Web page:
Tapio Autio is a police officer. He says that there was a point in his life when he had to choose whether to take the good or the evil path. The battle between the two was tough, but the good won and he decided to stick with it.
Tapio Autio started building his church from a stone painting that was to become the altarpiece. He had a vision to paint Christ’s face on a slate. Later he made more paintings with Biblical subjects and built a church for 120 people.
“Many have said to me that no man has the strength to build this by himself. I have only been God’s instrument; the plans have been given to me from above, outside myself, through my soul when they were complete. I have only executed the plans.”
Later Autio had a vision of an extension to the church, a cold hall and a room with a lamb altar. In the middle of the altar are the builder’s hand and footprints surrounded by 99 lambs painted on stone, which, together with the Biblical images on the walls, symbolise the story of the black sheep. Another reason as to why the church was built was to offer an altar for the present-day black sheep, where they could find their way back to their flock.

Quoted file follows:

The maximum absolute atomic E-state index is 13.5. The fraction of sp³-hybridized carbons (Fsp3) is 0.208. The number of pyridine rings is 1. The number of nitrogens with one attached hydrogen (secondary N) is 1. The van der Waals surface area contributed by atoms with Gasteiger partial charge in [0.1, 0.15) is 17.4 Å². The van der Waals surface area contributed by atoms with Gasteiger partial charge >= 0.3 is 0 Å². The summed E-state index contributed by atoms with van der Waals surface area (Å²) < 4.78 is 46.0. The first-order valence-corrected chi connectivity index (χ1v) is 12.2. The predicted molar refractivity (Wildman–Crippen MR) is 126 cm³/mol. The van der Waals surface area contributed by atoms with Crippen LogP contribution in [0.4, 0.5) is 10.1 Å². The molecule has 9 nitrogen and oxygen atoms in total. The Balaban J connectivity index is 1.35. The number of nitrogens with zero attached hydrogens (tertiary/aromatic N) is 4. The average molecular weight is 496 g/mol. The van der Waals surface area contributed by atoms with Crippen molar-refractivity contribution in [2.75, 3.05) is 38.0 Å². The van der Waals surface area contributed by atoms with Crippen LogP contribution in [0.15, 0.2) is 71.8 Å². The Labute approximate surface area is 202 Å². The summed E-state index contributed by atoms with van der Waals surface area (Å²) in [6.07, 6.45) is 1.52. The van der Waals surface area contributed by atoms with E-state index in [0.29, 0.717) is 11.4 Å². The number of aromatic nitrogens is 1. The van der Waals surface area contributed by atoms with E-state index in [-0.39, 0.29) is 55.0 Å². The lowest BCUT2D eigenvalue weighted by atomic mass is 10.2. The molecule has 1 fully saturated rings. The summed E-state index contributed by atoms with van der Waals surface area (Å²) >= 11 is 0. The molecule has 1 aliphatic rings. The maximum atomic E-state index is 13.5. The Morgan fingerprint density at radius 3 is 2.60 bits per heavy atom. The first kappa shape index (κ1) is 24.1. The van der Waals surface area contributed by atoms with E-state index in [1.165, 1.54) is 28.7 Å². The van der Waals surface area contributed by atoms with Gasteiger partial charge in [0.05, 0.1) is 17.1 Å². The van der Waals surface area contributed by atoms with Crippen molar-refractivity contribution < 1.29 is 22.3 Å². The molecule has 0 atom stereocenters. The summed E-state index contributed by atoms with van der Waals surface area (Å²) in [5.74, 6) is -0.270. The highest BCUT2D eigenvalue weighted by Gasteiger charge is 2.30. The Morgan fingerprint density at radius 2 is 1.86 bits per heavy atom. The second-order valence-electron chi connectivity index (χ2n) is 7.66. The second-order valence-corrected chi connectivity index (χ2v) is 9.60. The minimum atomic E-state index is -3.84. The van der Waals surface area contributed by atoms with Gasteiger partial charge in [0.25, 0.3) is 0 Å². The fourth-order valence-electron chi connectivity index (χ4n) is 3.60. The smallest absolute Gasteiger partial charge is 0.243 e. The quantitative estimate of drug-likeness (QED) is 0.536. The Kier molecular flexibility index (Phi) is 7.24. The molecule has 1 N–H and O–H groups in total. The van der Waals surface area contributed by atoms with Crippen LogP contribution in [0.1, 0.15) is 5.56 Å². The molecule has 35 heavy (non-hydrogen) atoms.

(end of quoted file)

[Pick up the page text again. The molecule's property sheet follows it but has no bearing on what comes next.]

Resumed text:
The Biblical lamb hall is made of Pihtiputaa slate, whereas the next hall, the hall of the Kalevala gods, is made of Alajärvi slate. The types of stone are different, and they tell their own stories and were chosen for a purpose. The Kalevala hall houses pictures of Ukko the High God, Death aka the Grim Reaper, the Forest Spirit and Ahti, the god of the sea.
“Even in the Kalevala era, godliness and ungodliness, good and evil were competing. The people in those days shared many of our characteristics. Greed and envy ruled even then. Yet they had much more respect for the environment and, for example, the bear – the king of the forest – than we do. The themes of Kalevala can be applied to the present day, for there still are winners and losers. Man is always the same. It is his surroundings that change.”